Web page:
Ernest Butler

Last Wednesday, The Texan broke the story that UT officials had politely turned down Sarah and Ernest Butler’s immediate $33 million donation to the music school because the couple made it contingent on UT creating a stand-alone music college, a conservatory-like college within the university but apart from the rest of the fine arts programs, which the administration does not want to do. Currently, the Butler School of Music is part of the College of Fine Arts. The offer rejected, the Butlers’ donation will continue to be paid throughout the couple’s lives, and UT will lose the interest that could have accrued on the donation had UT accepted the money  in one lump sum.

As justification for rejecting the money, Douglas Dempster, Dean of the College of Fine Arts released a statement explaining that separating the music school from the other fine and performing arts programs would incur administrative costs and diminish the advantages music students gain from music programs currently “woven into the curricular fabric of the fine arts.” He lists as benefits  of maintaining that fabric, “collaborations  in dance and music composition, teacher training in the fins and performing arts, digital arts and media, parts administration and commercial arts, opera, musical theatre and emerging fields in the performing arts and entertainment. These collaborations call for more closely integrated interdisciplinary interactions rather than narrowly isolated disciplinary silos,” Dempster said.

The argument made in favor of creating a music college by Butler alumni, students and staff (few of whom were willing to speak on the record for this article): The most prestigious, competitive programs, like those at Eastman School of Music at the University of Rochester, Peabody Institute of the Johns Hopkins University and The University of North Texas College of Music, are standalone. Technically speaking, a UT switch to a stand-alone, conservatory-like program would mean simply a change in the nature of the reporting relationship between the music school administration and UT. But because  the value of musical higher education rests so heavily on reputation, the argument for heeding to the Butler’s wish has merit.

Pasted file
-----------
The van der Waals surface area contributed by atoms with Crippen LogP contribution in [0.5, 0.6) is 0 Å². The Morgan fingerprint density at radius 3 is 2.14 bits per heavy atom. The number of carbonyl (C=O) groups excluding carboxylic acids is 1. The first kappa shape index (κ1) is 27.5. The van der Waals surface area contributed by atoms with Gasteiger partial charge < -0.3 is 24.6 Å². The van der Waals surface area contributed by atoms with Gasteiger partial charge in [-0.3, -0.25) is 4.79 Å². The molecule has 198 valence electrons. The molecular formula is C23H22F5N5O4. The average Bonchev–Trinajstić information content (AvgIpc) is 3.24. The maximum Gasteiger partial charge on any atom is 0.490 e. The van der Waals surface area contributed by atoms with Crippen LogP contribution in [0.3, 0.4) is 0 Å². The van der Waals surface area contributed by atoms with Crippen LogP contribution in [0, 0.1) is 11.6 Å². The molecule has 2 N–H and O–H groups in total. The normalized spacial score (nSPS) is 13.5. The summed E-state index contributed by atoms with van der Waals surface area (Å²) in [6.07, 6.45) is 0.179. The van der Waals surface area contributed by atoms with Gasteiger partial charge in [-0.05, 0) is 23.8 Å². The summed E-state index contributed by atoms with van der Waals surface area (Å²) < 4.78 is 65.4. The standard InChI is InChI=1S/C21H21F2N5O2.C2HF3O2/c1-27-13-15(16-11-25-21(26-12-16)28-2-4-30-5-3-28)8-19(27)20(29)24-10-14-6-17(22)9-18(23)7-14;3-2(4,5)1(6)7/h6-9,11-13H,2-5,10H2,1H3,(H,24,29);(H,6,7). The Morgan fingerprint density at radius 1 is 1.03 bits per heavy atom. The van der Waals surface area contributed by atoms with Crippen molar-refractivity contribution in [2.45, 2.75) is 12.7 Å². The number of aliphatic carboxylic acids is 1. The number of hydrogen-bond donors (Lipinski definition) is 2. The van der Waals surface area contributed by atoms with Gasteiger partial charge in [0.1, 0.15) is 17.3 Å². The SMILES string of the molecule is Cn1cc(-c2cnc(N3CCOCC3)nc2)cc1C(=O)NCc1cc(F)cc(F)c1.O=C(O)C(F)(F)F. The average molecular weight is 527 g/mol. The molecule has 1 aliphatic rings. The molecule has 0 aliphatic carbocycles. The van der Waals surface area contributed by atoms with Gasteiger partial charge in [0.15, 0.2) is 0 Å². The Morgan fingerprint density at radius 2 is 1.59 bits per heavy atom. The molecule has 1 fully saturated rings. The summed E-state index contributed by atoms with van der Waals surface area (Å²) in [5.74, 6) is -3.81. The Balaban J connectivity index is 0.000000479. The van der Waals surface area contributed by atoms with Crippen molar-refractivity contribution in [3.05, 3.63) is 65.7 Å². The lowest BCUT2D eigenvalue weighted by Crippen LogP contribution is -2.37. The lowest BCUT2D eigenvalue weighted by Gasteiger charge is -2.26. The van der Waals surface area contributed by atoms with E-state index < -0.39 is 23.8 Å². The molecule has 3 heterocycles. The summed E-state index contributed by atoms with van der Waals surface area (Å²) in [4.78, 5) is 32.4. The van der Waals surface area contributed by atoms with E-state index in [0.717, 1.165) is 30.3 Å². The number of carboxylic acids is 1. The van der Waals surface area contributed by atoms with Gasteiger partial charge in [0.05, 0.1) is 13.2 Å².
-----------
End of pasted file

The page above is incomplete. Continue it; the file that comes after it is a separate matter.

The most persuasive reason for UT to create a standalone music college, however, is because Texas produces many of the best high school music graduates in the country, and given the opportunity to stretch its arms, the school could gain, by virtue of its geographic position, flagship school status. Few will argue with the contention that Texas music students are among the strongest. Texas Music Educators Association Robert Floyd said Texas bands, choirs and orchestras travel all over the country in spring to compete in national festivals in other states, and more often than not, a Texas ensemble is declared the winner. Around 1920, music became a part of Texas public education and a culture of excellence  emerged that has only been strengthened and maintained since. Texas students routinely attend top music camps in the country for free. By turning down the Butlers’ offer, and those of previous standalone music school advocates, UT is denying itself Texas  high school graduates, many already accomplished musicians, an opportunity to attend a public, Texan conservatory worthy of their talents.

UT officials are turning down an immediate $33 million donation for the music school because they say a string attached to the money would incur too many monetary costs. To get the donation, the University would have to separate the Butler School of Music from the College of Fine Arts.